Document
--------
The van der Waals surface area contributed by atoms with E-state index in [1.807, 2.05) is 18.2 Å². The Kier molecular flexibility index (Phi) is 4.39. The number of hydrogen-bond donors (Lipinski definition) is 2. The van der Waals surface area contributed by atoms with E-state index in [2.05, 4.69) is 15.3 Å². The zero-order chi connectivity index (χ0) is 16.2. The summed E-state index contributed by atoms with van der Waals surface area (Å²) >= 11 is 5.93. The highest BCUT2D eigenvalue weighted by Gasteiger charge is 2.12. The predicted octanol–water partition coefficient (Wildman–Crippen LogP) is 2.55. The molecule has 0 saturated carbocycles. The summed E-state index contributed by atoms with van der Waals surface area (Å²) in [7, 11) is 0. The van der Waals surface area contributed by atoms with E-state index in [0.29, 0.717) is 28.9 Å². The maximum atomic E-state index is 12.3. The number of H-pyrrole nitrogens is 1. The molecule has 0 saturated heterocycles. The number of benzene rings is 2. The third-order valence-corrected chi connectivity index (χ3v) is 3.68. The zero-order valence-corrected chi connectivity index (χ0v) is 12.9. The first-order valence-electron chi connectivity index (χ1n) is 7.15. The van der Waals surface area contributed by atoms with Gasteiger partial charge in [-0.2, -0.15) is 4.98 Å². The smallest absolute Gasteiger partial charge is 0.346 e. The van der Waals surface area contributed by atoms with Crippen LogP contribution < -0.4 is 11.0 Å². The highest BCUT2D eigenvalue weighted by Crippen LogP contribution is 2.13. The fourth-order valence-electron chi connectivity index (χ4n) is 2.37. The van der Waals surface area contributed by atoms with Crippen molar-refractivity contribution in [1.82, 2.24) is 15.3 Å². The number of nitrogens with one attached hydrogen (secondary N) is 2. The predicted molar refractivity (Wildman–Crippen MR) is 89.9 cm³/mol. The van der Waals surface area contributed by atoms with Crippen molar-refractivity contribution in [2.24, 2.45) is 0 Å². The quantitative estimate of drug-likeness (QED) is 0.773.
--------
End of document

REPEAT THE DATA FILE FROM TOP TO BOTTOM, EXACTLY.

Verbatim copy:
The van der Waals surface area contributed by atoms with E-state index in [1.807, 2.05) is 18.2 Å². The Kier molecular flexibility index (Phi) is 4.39. The number of hydrogen-bond donors (Lipinski definition) is 2. The van der Waals surface area contributed by atoms with E-state index in [2.05, 4.69) is 15.3 Å². The zero-order chi connectivity index (χ0) is 16.2. The summed E-state index contributed by atoms with van der Waals surface area (Å²) >= 11 is 5.93. The highest BCUT2D eigenvalue weighted by Gasteiger charge is 2.12. The predicted octanol–water partition coefficient (Wildman–Crippen LogP) is 2.55. The molecule has 0 saturated carbocycles. The summed E-state index contributed by atoms with van der Waals surface area (Å²) in [7, 11) is 0. The van der Waals surface area contributed by atoms with E-state index in [0.29, 0.717) is 28.9 Å². The maximum atomic E-state index is 12.3. The number of H-pyrrole nitrogens is 1. The molecule has 0 saturated heterocycles. The number of benzene rings is 2. The third-order valence-corrected chi connectivity index (χ3v) is 3.68. The zero-order valence-corrected chi connectivity index (χ0v) is 12.9. The first-order valence-electron chi connectivity index (χ1n) is 7.15. The van der Waals surface area contributed by atoms with Gasteiger partial charge in [-0.2, -0.15) is 4.98 Å². The smallest absolute Gasteiger partial charge is 0.346 e. The van der Waals surface area contributed by atoms with Crippen LogP contribution < -0.4 is 11.0 Å². The highest BCUT2D eigenvalue weighted by Crippen LogP contribution is 2.13. The fourth-order valence-electron chi connectivity index (χ4n) is 2.37. The van der Waals surface area contributed by atoms with Crippen molar-refractivity contribution in [1.82, 2.24) is 15.3 Å². The number of nitrogens with one attached hydrogen (secondary N) is 2. The predicted molar refractivity (Wildman–Crippen MR) is 89.9 cm³/mol. The van der Waals surface area contributed by atoms with Crippen molar-refractivity contribution in [2.24, 2.45) is 0 Å². The quantitative estimate of drug-likeness (QED) is 0.773.